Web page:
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Therapies for PTSD

Q. In this post 9-11 era, patients with posttraumatic stress are becoming more common. What, in your opinion, are some of the best therapies for PTSD? I had a patient ask if there was a way for a memory to be forgotten forever, such as with ECT or medication. Although I wouldn't advise attempting this, I thought it was an interesting question. Your thoughts?

A. Yes, post-traumatic stress disorder (PTSD), acute stress disorder (ASD), and sub-clinical variants of these conditions do seem increasingly common, particularly in the wake of the 9-11 attacks. With respect to the best therapies, I believe that the literature supports the use of both pharmacotherapy and psychotherapy. The medications of first choice, in my view, are the SSRIs--fluoxetine, sertraline, paroxetine, etc. Other agents, such as a mood stabilizer or an atypical antipsychotic, may be considered in selected cases.

Among the psychosocial therapies, I believe that cognitive-behavioral approaches have the most robust evidence behind them. This includes various types of imaginal and in vivo exposure, anxiety management techniques, and, arguably, Eye Movement Desensitization and Reprocessing (EMDR). For a review of these issues, see the chapter by Hembree and colleagues in "The Difficult to Treat Psychiatric Patient", edited by my colleague Mantosh Dewan MD, and myself.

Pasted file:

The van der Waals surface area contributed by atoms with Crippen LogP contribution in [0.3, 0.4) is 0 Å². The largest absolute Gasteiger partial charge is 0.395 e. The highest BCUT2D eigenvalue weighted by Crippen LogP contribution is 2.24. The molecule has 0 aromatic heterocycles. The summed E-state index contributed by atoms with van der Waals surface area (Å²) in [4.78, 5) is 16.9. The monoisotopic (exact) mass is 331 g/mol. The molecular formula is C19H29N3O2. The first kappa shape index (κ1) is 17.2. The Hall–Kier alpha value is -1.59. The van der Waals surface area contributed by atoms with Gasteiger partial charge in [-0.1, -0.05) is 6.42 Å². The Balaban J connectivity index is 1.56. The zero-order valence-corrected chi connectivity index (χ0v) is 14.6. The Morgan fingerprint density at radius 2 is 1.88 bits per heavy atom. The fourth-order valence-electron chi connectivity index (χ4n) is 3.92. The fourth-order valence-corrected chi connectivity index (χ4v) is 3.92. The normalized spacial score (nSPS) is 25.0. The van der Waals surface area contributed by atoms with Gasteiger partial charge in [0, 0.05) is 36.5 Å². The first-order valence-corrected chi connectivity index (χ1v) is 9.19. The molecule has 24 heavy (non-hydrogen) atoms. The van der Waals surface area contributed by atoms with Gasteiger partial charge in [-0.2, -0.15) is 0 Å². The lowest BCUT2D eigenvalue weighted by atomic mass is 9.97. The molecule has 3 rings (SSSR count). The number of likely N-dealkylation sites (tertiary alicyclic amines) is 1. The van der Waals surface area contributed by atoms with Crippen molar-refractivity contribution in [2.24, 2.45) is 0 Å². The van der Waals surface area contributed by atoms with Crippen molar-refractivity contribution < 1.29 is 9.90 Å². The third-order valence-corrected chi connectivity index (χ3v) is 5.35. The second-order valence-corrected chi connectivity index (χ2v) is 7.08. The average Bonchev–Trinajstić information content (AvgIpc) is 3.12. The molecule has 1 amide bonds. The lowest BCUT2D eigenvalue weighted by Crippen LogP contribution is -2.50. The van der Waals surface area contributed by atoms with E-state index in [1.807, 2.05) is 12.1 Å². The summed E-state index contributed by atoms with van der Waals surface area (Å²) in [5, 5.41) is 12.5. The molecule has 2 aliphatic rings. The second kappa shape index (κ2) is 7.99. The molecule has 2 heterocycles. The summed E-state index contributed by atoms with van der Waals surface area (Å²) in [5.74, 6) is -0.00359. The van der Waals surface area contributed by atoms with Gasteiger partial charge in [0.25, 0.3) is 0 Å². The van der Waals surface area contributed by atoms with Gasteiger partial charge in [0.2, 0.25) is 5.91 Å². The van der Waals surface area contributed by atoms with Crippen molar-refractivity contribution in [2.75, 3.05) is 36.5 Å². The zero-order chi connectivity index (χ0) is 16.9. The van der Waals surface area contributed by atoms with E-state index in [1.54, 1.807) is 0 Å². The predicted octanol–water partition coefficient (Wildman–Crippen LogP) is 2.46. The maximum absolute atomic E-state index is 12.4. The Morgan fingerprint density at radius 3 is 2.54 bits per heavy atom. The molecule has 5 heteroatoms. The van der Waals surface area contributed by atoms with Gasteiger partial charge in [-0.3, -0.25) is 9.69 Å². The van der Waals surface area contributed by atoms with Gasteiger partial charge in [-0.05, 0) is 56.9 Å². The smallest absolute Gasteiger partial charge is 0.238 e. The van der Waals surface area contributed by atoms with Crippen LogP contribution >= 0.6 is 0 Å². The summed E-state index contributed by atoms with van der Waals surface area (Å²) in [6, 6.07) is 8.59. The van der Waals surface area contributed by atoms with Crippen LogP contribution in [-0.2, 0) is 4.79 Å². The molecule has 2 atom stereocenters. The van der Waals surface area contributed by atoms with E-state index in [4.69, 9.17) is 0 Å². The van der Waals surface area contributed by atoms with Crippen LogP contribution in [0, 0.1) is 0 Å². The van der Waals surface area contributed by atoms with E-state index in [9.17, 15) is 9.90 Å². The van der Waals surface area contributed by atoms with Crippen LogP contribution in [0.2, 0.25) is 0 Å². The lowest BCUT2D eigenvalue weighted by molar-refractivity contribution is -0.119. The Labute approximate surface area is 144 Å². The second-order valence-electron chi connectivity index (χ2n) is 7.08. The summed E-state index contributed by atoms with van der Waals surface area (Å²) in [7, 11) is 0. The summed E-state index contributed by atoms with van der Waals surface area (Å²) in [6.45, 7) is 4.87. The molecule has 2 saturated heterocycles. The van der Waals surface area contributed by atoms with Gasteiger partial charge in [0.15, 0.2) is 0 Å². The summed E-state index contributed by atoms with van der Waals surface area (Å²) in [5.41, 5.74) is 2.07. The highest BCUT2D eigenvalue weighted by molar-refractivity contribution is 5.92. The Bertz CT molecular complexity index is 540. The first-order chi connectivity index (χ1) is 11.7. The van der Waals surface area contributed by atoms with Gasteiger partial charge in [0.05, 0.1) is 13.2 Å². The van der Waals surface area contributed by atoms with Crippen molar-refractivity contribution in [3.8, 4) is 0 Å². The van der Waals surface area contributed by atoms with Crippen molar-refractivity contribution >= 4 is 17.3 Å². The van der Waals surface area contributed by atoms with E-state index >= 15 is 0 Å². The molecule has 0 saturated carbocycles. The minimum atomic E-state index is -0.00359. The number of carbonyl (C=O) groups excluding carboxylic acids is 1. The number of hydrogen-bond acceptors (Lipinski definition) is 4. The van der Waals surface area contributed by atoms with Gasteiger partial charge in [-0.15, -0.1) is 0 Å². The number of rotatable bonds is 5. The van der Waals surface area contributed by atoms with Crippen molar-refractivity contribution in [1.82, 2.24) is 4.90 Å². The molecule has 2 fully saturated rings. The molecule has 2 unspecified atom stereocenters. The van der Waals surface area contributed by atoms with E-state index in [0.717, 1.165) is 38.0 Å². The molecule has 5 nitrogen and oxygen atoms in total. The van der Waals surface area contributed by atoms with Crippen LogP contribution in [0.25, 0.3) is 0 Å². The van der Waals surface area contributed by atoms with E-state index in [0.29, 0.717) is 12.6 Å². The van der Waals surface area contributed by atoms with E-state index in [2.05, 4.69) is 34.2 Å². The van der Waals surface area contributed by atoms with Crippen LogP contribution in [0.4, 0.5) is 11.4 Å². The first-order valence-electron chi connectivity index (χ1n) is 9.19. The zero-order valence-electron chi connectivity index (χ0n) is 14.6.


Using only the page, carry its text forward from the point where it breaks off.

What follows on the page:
Your second question is more difficult to answer. I am not aware of any therapy or medication that has been shown to remove a traumatic memory--nor, as you clearly appreciate, would most therapists advise such an approach. The goal in treating PTSD is not to induce forgetting, but to facilitate re-processing and integration of the traumatic memory, into the larger fabric of the person's emotional and psychological life. That said, there are some theoretical issues raised by your question.

For example, there is growing evidence that repeated traumas may actually lead to profound neuroendocrine changes that actually impair brain structure and function; e.g., alterations in the hypothalamus and pituitary eventually lead to damage in the hippocampus. (For a thorough discussion of this, see R. Yehuda, Psychological Trauma, 1998). In theory, early use of appropriate medication in PTSD could mitigate some of these pathological processes--leading not to forgetting of the traumatic memory, but to a better-adapted brain, in the long run.

However, I know of no empirical studies corroborating this hypothesis. It is also theoretically possible that very early use of a benzodiazepine, such as diazepam, might actually interfere with permanent encoding of traumatic memories--but that, too, is very speculative. At the very least, early psychosocial treatment of traumatic stress disorders may enable the individual to learn ways of modulating the affective charge of traumatic memories.

April 2002

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